Standards-setting by industry groups is not inherently anti-competitive and these groups do not require a licence from the government to operate. They are a prototypical example of "private ordering" (see David J. Teece & Edward F. Sherry, "Standards Setting and Antitrust" (2003) 87 Minn. L.R. 1913, p. 1987).
What can be anti-competitive is when a corporation advocates for an element to be included in a standard for reasons other than technical considerations. See e.g. the International Standards Organization's "Competition Law Guidelines."
An example violation is the behaviour of Rambus, Inc.:
According to the FTC complaint, Rambus nonetheless participated in JEDEC’s DRAM standard-setting activities for more than four years without disclosing to JEDEC or its members that it was actively working to develop, and possessed, a patent and several pending patent applications that involved specific technologies ultimately adopted in the standards.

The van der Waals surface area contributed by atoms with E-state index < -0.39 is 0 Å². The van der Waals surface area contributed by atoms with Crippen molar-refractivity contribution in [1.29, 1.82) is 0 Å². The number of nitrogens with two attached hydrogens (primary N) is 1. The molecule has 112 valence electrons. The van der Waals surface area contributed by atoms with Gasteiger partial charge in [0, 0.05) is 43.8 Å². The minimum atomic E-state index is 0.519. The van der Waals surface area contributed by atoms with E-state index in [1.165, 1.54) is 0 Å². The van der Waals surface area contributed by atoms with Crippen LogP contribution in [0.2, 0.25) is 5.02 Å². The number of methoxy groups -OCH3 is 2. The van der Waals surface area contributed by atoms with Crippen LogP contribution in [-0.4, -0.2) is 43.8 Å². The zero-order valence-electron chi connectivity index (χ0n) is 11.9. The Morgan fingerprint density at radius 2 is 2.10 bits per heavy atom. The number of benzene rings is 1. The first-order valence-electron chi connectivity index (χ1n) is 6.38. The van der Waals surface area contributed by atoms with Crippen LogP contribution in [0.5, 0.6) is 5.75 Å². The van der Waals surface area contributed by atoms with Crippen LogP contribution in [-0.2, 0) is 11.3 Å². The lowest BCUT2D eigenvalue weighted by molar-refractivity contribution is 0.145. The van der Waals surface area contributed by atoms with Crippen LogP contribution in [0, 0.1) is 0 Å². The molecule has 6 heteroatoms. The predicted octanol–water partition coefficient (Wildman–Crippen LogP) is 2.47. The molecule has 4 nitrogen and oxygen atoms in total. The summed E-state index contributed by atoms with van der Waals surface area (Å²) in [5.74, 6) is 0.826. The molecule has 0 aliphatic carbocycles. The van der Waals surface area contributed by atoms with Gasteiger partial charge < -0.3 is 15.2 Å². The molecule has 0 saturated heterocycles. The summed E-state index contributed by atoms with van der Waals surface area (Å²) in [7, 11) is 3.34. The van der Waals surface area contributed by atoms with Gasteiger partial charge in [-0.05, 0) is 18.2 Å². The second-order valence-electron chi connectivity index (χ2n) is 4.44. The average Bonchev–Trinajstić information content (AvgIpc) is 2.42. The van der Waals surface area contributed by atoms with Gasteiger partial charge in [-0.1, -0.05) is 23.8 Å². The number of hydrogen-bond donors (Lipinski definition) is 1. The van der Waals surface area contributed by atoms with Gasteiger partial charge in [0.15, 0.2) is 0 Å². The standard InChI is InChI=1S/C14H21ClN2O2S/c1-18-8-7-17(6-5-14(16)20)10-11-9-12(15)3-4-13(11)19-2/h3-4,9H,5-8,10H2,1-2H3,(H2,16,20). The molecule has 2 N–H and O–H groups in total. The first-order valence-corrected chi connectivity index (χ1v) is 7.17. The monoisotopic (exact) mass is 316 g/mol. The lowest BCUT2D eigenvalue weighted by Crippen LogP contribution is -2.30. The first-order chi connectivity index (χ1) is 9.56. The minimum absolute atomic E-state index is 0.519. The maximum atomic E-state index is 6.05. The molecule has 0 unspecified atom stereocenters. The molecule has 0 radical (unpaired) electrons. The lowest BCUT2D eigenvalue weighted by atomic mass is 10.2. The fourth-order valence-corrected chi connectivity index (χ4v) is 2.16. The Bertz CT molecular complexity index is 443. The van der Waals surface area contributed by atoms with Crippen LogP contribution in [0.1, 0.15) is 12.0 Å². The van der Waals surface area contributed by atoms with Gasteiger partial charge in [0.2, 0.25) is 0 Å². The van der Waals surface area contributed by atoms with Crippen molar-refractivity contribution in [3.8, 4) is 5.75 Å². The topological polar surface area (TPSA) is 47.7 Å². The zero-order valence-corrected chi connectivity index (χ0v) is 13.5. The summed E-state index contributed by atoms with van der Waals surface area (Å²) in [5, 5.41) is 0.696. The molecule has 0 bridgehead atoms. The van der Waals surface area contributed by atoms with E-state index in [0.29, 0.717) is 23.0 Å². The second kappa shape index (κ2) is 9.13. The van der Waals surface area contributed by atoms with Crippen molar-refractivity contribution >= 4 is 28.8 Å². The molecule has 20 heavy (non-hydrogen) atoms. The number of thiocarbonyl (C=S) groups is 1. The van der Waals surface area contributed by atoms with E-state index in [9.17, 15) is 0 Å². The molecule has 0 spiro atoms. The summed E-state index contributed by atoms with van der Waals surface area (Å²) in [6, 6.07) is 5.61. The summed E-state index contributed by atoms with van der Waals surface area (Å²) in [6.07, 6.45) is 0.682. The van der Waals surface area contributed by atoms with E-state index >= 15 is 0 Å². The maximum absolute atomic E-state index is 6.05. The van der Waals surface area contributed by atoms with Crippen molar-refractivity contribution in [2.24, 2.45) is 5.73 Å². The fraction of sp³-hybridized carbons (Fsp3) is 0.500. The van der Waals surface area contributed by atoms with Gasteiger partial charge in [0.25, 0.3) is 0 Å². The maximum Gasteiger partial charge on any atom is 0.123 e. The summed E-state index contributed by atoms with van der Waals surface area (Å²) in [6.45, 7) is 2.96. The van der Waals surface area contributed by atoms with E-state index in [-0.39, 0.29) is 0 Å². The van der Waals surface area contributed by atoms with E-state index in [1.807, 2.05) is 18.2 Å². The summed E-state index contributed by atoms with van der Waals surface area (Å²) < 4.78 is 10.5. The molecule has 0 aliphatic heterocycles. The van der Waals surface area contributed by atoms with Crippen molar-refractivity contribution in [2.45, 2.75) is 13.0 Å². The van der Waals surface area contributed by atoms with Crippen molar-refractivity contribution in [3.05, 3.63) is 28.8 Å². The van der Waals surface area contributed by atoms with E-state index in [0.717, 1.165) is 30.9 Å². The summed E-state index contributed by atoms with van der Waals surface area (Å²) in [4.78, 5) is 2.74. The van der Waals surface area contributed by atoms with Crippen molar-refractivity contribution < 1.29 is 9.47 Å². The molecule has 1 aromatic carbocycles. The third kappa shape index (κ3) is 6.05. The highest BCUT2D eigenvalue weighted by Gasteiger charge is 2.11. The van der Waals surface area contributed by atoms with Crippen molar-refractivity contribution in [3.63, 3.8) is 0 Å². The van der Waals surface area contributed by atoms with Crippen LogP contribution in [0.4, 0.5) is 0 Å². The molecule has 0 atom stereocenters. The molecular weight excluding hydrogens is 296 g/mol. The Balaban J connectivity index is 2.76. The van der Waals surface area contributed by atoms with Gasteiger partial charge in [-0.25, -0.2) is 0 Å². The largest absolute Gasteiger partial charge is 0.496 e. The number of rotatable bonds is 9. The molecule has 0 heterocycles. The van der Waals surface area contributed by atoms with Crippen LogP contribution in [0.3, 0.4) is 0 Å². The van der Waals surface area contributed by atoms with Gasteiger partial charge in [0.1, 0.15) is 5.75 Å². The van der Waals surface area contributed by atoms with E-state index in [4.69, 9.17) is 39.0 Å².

In its liability opinion dated July 31, 2006, the Commission found that, “Rambus engaged in exclusionary conduct that significantly contributed to its acquisition of monopoly power in four related markets.”
In another example, Dell Computer Corporation was alleged to have
voted to approve the VL-bus standard and certified that the standard did not infringe its intellectual property. After the standard became very successful, Dell asserted an earlier-issued patent against several computer manufacturers using the standard.
The FTC entered a consent agreement with Dell:
prohibiting Dell from enforcing its patent against those who wanted to use the VL-bus standard. The FTC's order also prohibited Dell from enforcing patent rights in the future when it intentionally failed to disclose those rights upon request of a standards-setting organization.